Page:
Roger Ebert gave the film three stars out of four and called it "an offbeat, funny, quietly cheerful movie in which Ed McBain's 87th Precinct is finally brought to life. Several movies have been based on McBain's 87th Precinct novels, but never one in which the squad room was explored so lovingly by the camera, and the detectives were made so human." In a negative review for The New York Times, Vincent Canby remarked that the film "looks more like a dress rehearsal than a finished film, a very dry run for something that is apparently meant to be a comedy-melodrama about ineptitude, especially the day-to-day ineptitude of a group of detectives attached to a Boston police station." Arthur D. Murphy of Variety praised the screenplay as "excellent" and "a rare combination of effective interlocking vignettes which logically and literately evolve towards a climax." Of the performances Murphy wrote, "Reynolds is very good, Weston and James McEachin are excellent, and Skerritt is outstanding as the principal quartet of detectives spotlighted in the hunt for Brynner. Miss Welch's developed cameo as a sexy policewoman is a decided plus."Gene Siskel of the Chicago Tribune gave the film three stars out of four and wrote that it has "something for everyone: Raquel Welch and Burt Reynolds. Only a solve-three-plots-at-once ending spoils the entertainment."Kevin Thomas of the Los Angeles Times declared the film "a solid piece of craftsmanship, well-paced and skilfully assembled," though he felt that it "could have been just as diverting had it been played less broadly and for more in-depth characterization. As it is, 'Fuzz' succeeds as a mindless entertainment." Gary Arnold of The Washington Post called the film "a sprightly, genial take-off on the cops-and-robbers formula" as well as "the most amusing and attractive commercial vehicle I've seen since 'Play It Again, Sam,' and it recommends itself in a similar way -- as an agreeable throwaway entertainment, ideally suited for summertime moviegoing." Tony Collier of The Monthly Film Bulletin thought that "the comedy here, ladled on with a satirical fervour that invites overstatement, works in isolation, with no real interplay between it and the violence, so that the two elements coexist without ever quite managing to coalesce. Fuzz is nevertheless an intelligent and enjoyable film, and often very funny."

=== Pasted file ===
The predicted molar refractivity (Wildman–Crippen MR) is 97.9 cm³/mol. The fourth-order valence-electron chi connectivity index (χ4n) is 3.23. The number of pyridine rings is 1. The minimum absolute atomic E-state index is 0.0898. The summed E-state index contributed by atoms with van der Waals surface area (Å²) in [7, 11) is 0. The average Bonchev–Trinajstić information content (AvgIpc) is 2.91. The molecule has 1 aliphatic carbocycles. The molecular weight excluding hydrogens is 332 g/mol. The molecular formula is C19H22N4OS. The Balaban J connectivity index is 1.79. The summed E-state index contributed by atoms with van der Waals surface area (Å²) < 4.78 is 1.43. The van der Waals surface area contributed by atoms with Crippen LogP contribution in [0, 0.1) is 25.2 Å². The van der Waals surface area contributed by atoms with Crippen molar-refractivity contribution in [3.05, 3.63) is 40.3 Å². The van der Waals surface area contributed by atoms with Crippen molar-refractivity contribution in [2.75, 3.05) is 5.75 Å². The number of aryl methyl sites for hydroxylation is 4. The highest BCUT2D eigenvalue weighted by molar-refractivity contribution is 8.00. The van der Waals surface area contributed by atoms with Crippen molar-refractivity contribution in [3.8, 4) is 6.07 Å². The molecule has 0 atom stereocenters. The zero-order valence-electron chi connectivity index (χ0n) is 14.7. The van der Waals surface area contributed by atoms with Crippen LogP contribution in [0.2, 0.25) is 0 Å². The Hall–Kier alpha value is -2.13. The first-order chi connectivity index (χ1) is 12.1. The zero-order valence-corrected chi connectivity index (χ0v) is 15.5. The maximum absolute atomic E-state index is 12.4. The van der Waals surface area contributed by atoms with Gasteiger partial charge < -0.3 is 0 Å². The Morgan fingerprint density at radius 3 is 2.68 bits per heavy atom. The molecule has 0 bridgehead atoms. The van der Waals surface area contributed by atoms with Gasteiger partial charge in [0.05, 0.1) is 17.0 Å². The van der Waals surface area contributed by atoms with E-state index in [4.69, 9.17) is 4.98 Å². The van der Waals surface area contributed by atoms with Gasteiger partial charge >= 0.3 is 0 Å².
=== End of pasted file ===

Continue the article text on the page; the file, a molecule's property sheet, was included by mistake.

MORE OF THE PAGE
In Boston, on October 2, 1973, 24-year-old Evelyn Wagler, after running out of fuel, was walking back to her car with a two-gallon can of gasoline. Six teenagers dragged her into an alley and forced her to pour gasoline on herself. She complied, and was then set on fire by the teenagers. The teenagers walked away laughing. Wagler was white, and the youths were black, and this murder occurred during a racially tense period in Boston history. After the incident, the press reported that Fuzz had aired on nationwide TV the previous weekend, and the perpetrators may have re-enacted the fictional arson attack portrayed in the movie. The case was never solved.
In Miami, on October 20, 1973, 38-year-old Charles Scales, a homeless person sleeping outdoors behind an abandoned building, was approached by a group of teenagers, doused with gasoline, and set on fire. Two other homeless people were also attacked in the same incident, but escaped. A homeless person that survived stated the teenagers "Were laughing and throwing gas and striking matches" at them. The film Fuzz was mentioned in the news reports about the killing, as the attack completely mimicked the movie's plot. Both the perpetrators and victims were black, ruling out the motivation for the murder may have been racial in nature.
The incidents led to a careful review by network Standards and Practices and a general public feeling that violence on television was inspiring violence in real life. Networks had to curb their violence throughout the decade as a result, and Fuzz got pulled temporarily from TV movie blocks until it returned in its uncut version to cable years later.